— A Ford F-150 10-speed transmission lawsuit alleges the trucks experience harsh shifting, jerking, hesitation and slipped gears.
The proposed class action lawsuit includes 2017-2019 trucks in Illinois, all equipped with 10R80 automatic transmissions.
According to the lawsuit, the 10-speed transmissions cause potentially "life-threatening" issues yet the automaker refuses to recall the trucks or replace the transmissions.
The lawsuit alleges Illinois F-150 owners and lessees would have paid less for the trucks or possibly wouldn't have purchased the F-150s if they would have known about the life-threatening problems.
The plaintiff claims all affected truck customers "have suffered ascertainable loss of money, property, and/or loss in value of their Class Vehicles."
Based on court documents, plaintiff Justin O’Connor leased a 2018 Ford F-150 XLT 3.5 EcoBoost with the 10R80 10-speed transmission, but about five months and 6,000 miles later the plaintiff claims he noticed a loud "clunk" or "bang" noise when he started the engine.
He also claims the 10-speed transmission holds gears longer than it should and experiences a loss of power while shifting during warmup and colder operations.
According to O'Connor, the truck lost its acceleration and shifting capabilities and displayed a message that said, “drive mode not available," along with an orange wrench icon illuminated on the dash. The plaintiff alleges the F-150 went into limp mode, so he pulled into a parking lot and disconnected the battery to reset the drive mode.
The lawsuit alleges Ford advertises the F-150 trucks equipped with 10-speed transmissions as providing “on-demand power with virtually no lag." However, drivers have allegedly suffered whiplash injuries because the automatic transmissions shifted harshly.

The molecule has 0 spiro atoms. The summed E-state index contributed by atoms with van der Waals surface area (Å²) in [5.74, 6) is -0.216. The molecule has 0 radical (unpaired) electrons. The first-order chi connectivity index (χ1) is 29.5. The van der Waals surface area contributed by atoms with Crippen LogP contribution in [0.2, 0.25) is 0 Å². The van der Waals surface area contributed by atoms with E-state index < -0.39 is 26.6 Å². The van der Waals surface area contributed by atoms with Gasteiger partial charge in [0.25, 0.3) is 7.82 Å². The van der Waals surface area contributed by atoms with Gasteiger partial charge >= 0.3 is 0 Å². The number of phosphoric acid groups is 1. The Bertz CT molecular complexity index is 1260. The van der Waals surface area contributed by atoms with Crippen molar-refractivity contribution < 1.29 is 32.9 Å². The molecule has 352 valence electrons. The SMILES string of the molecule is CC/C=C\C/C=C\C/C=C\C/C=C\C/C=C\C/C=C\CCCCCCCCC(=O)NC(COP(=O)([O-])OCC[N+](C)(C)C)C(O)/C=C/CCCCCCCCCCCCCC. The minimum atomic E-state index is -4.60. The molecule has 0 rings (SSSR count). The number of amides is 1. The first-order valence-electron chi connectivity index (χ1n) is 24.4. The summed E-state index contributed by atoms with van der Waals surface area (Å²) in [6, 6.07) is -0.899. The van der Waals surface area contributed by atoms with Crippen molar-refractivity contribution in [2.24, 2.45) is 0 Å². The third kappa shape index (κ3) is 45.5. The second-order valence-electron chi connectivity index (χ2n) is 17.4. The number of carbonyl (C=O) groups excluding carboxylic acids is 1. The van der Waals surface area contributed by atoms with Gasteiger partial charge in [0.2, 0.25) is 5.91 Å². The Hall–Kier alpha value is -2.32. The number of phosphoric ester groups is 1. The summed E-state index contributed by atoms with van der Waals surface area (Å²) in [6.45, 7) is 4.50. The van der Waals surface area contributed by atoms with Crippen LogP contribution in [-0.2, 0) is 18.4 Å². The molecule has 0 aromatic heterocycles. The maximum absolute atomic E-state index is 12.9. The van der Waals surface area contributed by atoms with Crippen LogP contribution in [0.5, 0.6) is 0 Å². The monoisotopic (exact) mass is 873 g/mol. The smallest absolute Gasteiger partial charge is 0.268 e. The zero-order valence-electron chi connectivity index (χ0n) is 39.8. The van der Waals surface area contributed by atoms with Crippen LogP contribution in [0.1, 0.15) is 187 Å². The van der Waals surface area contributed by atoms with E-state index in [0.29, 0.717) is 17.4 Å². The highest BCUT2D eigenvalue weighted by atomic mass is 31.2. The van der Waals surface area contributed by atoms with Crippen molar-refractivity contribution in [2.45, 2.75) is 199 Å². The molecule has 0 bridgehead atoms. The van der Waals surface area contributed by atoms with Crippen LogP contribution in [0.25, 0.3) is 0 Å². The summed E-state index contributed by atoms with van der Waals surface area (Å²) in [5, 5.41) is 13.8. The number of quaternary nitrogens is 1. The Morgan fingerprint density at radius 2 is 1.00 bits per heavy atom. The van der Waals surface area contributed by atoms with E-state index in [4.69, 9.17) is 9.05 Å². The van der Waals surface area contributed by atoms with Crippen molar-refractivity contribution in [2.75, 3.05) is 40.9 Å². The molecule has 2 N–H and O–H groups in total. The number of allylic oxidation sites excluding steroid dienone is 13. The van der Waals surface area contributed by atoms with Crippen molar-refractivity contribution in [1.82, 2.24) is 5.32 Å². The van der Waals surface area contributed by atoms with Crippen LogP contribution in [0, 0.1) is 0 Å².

Ford has issued at least two technical service bulletins (TSBs) to dealerships concerning how the transmissions shifted.
Ford TSB 18-2079 says:
"Some 2017 F-150/Raptor vehicles equipped with a 10R80 automatic transmission built on or before 1-Aug-2017 may exhibit harsh or delayed shifts and/or an illuminated malfunction indicator lamp (MIL) with diagnostic trouble code (DTC) P0711 stored in the transmission control module (TCM)."
Ford technicians were told to reprogram the powertrain control modules, and technicians were also told to advise customers the vehicles are:
“[E]quipped with an adaptive transmission shift strategy which allows the vehicle’s computer to learn the transmission’s unique parameters and improve shift quality. When the adaptive strategy is reset, the computer will begin a re-learning process. This re-learning process may result in firmer than normal upshifts and downshifts for several days.”
TSB 18-2274 was issued for 2018 F-150 vehicles "equipped with a 2.7L, 3.5L or 5.0L engine and 10R80 automatic transmission and built on or before 15-May 2018 may exhibit harsh/bumpy upshift, downshift and/or engagement concerns."
That bulletin also informed technicians to reprogram the powertrain control modules and tell customers about the adaptive transmission shift strategy.
According to the 10-speed transmission lawsuit, the “adaptive transmission shift strategy” fails to fix the harsh shifting and other problems associated with the components.
The Ford F-150 10-speed transmission lawsuit was filed in the U.S. District Court for the Northern District of Illinois - O'Connor, et al., v. Ford Motor Company.